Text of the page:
Wilcoxon Rank Sums: Wilcoxon rank sums are two statistic s T+ and T- computed from paired replicates data . Suppose we have two sets of pairs of measurements (xi,yi), i=1,...,N for each of N experimental units. We compute differences   di = yi - xi;…

#### Wilcoxon Signed Ranks Test

Wilcoxon Signed Ranks Test: The Wilcoxon signed ranks test is aimed at testing a null hypothesis from paired replicates data - that both treatments are equivalent. This test is based on one of the two Wilcoxon rank sums as the test statistic. The Wilcoxon signed…

#### Wilks´s Lambda

Wilks´s Lambda: Wilks´s lambda is a general test statistic used in multivariate tests of mean differences among more than two groups. Several other statistics are special cases of Wilks´s lambda. Browse Other Glossary Entries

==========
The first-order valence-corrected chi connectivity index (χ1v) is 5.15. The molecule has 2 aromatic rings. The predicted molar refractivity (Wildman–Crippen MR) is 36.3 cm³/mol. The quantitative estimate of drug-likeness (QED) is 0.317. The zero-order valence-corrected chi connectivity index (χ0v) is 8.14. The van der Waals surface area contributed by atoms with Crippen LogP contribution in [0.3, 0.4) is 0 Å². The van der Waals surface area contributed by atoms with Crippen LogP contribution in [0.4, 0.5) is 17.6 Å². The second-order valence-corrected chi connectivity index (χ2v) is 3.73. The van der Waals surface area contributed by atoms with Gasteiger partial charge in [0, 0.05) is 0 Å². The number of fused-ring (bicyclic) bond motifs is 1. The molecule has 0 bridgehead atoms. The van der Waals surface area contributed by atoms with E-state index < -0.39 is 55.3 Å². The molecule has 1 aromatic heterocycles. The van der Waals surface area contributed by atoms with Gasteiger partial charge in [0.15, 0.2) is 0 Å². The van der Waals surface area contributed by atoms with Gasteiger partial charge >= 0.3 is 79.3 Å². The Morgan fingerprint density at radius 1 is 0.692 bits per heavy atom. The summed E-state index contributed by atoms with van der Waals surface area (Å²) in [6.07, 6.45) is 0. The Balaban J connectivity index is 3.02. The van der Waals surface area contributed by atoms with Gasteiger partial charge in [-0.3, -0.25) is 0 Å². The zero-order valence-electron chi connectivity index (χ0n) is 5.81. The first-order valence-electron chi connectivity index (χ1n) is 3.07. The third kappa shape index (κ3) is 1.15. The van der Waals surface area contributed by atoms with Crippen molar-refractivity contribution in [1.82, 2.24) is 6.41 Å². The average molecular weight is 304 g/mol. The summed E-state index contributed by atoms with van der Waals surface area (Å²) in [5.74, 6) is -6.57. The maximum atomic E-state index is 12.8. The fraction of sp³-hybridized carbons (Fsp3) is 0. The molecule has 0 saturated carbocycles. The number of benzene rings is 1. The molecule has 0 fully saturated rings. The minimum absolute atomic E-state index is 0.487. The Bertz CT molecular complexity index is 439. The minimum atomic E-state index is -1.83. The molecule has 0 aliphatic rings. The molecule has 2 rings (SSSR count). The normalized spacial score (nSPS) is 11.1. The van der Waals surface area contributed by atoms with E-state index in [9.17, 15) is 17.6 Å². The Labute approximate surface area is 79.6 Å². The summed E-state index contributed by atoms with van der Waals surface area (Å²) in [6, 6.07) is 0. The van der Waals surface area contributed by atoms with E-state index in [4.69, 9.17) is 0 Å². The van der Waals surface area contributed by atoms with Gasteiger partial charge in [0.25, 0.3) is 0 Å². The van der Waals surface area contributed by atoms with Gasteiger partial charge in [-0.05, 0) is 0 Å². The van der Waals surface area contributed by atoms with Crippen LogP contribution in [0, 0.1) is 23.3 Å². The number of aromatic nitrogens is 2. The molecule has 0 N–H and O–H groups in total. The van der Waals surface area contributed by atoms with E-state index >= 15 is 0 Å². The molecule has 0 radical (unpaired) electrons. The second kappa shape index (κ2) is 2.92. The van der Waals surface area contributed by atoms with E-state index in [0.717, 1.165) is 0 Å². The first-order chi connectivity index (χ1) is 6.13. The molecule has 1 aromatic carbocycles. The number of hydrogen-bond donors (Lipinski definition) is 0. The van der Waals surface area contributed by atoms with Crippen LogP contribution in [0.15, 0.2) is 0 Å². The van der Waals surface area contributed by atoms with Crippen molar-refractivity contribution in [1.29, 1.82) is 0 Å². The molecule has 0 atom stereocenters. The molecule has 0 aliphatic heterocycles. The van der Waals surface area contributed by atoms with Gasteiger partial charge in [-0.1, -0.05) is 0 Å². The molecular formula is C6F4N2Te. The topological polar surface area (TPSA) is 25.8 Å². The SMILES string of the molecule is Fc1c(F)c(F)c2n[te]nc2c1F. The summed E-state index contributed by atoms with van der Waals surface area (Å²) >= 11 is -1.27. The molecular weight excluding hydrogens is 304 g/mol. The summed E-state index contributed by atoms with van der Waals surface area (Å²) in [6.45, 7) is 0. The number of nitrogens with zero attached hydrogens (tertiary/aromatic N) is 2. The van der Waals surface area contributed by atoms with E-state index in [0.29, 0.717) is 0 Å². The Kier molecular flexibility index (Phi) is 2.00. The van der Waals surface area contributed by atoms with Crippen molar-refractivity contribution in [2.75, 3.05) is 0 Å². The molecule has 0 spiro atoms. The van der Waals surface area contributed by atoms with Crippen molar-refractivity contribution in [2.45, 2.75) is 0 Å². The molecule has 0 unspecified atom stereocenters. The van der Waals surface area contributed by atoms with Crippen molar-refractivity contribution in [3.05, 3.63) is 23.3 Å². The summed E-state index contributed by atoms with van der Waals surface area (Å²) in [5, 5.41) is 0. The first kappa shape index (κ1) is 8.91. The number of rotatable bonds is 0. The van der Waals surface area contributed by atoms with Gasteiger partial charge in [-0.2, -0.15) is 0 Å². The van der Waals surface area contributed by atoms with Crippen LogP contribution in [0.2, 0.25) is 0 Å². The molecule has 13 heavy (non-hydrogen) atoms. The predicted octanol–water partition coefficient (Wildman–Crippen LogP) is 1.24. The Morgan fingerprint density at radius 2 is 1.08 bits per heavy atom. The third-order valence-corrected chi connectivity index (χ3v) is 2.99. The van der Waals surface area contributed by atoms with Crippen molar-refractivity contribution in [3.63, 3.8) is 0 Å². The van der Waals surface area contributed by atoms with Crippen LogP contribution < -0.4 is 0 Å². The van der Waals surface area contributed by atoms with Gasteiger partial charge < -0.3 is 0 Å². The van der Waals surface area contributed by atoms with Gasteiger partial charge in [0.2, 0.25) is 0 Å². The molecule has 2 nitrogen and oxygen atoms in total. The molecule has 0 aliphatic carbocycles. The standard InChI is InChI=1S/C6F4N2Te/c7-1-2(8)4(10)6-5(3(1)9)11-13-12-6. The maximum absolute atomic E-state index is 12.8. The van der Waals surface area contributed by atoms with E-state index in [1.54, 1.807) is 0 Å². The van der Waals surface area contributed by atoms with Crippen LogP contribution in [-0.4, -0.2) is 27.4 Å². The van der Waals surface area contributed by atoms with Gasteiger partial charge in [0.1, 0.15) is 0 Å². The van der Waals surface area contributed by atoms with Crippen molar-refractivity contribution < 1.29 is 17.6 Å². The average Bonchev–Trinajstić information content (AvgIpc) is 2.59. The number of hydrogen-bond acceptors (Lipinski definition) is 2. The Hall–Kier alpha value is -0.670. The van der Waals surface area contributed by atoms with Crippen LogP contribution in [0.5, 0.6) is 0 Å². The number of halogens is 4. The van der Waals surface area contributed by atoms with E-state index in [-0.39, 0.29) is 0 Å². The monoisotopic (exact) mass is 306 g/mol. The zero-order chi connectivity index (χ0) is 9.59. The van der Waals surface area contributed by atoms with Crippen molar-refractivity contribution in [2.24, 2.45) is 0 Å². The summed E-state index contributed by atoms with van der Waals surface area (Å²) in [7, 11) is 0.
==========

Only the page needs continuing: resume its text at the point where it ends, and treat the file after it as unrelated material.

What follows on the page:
#### y-hat

The estimated or predicted values in a regression or other predictive model are termed the y-hat values. "Y" because y is the outcome or dependent variable in the model equation, and a "hat" symbol (circumflex) placed over the variable name is the statistical designation of…

#### Z score

Z score: An observation's z-score tells you the number of standard deviations it lies away from the population mean (and in which direction). The calculation is as follows:   z =  x - m s , where x is the observation itself, m is the…

#### Z score (Graphical)

Z score: An observation´s z-score tells you the number of standard deviations it lies away from the population mean (and in which direction). The calculation is as follows: where x is the observation itself, is the mean of the distribution, is the standard deviation of…